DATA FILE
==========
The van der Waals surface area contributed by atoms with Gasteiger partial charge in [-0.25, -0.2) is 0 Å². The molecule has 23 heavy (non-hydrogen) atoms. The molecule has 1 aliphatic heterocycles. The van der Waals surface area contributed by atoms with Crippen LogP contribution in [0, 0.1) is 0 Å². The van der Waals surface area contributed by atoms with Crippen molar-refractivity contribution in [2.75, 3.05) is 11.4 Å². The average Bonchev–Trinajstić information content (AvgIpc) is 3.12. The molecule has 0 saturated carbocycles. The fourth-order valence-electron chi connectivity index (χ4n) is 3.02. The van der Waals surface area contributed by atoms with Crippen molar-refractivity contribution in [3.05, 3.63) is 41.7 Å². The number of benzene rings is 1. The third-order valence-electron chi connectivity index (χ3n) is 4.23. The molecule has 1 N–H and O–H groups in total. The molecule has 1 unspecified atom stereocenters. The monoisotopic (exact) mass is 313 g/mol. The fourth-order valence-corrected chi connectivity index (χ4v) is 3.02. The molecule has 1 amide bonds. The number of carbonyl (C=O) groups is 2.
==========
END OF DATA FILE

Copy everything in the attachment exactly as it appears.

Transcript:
The van der Waals surface area contributed by atoms with Gasteiger partial charge in [-0.25, -0.2) is 0 Å². The molecule has 23 heavy (non-hydrogen) atoms. The molecule has 1 aliphatic heterocycles. The van der Waals surface area contributed by atoms with Crippen LogP contribution in [0, 0.1) is 0 Å². The van der Waals surface area contributed by atoms with Crippen molar-refractivity contribution in [2.75, 3.05) is 11.4 Å². The average Bonchev–Trinajstić information content (AvgIpc) is 3.12. The molecule has 0 saturated carbocycles. The fourth-order valence-electron chi connectivity index (χ4n) is 3.02. The van der Waals surface area contributed by atoms with Crippen molar-refractivity contribution in [3.05, 3.63) is 41.7 Å². The number of benzene rings is 1. The third-order valence-electron chi connectivity index (χ3n) is 4.23. The molecule has 1 N–H and O–H groups in total. The molecule has 1 unspecified atom stereocenters. The monoisotopic (exact) mass is 313 g/mol. The fourth-order valence-corrected chi connectivity index (χ4v) is 3.02. The molecule has 1 amide bonds. The number of carbonyl (C=O) groups is 2.